By Chris Cooper
This week's memo
from the North Carolina State Board of Elections (NCSBE) lays it out pretty clearly: “the Constitution
and Green Party are no longer recognized political parties in North Carolina.” As of January 27, 2021, neither party is listed listed on the
(h/t Gerry Cohen, the oracle of NC
election law, for linking this on his Twitter account). Unless they can successfully re-qualify for ballot access before the February 22, 2021 meeting of the NCSBE (h/t to everybody's favorite Libertarian candidate
, Sean Haugh for spelling this out clearly
), members of both parties will have their party affiliation
switched automatically to Unaffiliated.
The elimination of both parties wasn't done out of spite
, but rather because neither party achieved "the required 2% of the total vote for their candidate for
governor or for presidential electors in the 20202 general election” (see this piece
from Danielle Battaglia for a good run-down on what happened).
Given the impending demise of both parties, it seems like as good a time as any to take a look at life and times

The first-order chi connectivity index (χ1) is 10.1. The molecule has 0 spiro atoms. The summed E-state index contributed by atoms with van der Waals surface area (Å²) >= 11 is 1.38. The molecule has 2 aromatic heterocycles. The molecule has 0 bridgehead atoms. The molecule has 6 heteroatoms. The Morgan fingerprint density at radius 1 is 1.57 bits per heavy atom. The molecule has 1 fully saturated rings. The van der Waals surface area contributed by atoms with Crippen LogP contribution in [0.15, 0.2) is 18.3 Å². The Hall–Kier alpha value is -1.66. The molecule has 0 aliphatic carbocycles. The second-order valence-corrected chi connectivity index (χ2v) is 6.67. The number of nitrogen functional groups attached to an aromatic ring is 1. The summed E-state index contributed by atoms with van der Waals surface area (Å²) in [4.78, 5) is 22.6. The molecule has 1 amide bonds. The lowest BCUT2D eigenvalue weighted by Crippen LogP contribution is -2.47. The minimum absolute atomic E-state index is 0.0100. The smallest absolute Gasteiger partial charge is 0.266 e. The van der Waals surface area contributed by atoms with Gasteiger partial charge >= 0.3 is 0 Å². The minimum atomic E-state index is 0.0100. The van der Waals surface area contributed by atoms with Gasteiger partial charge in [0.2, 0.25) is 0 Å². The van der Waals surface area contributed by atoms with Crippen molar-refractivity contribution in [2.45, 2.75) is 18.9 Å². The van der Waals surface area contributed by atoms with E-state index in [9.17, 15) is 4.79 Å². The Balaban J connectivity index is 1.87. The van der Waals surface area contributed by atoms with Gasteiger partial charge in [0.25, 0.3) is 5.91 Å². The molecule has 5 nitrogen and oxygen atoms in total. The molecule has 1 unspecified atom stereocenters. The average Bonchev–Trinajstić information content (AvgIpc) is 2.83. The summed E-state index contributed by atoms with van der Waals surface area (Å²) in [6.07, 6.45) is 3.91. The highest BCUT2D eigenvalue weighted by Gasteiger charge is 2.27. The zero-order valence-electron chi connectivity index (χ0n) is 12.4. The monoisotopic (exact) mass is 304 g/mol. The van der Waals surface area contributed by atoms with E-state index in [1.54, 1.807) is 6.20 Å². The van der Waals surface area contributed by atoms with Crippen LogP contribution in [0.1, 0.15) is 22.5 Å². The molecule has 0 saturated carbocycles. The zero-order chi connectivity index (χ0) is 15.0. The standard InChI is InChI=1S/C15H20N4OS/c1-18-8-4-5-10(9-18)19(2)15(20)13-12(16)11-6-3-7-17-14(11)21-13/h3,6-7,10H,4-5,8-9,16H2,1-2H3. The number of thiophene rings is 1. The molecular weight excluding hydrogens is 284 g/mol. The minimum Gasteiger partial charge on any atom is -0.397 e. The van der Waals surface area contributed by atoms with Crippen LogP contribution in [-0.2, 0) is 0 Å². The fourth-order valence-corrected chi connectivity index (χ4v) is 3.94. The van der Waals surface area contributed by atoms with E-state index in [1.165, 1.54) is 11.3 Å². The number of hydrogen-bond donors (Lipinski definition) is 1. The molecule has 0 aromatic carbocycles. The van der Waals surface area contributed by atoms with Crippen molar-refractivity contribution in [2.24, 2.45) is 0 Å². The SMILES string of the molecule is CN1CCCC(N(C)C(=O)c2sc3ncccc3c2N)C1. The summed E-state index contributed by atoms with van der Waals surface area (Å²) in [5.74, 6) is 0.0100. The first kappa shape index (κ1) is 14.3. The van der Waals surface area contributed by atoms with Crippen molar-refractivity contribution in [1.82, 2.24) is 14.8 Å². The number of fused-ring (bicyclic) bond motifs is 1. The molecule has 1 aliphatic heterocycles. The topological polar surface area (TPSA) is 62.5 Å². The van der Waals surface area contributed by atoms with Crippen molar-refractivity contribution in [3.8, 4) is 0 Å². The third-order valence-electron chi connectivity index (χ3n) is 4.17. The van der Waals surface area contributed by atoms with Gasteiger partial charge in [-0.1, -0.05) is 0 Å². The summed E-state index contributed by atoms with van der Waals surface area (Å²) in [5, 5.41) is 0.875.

of the Green and Constitution parties to see if it can teach us anything about the future of party registration in the Old North State.
A Brief History
The recognition of the Constitution and Green Parties was made possible by the "Electoral Freedom Act of 2017" (Senate Bill 656/SL 2017-2014
), a law that, among other things, reduced the bar to become a recognized political party in NC. Like most consequential bills in the NC General Assembly, it was not a bipartisan bill, but rather one marked by partisan conflict. The initial vote was mostly along party lines (with Republicans in support and Democrats in opposition); Governor Cooper vetoed it, then his veto was overriden on a near party-line vote.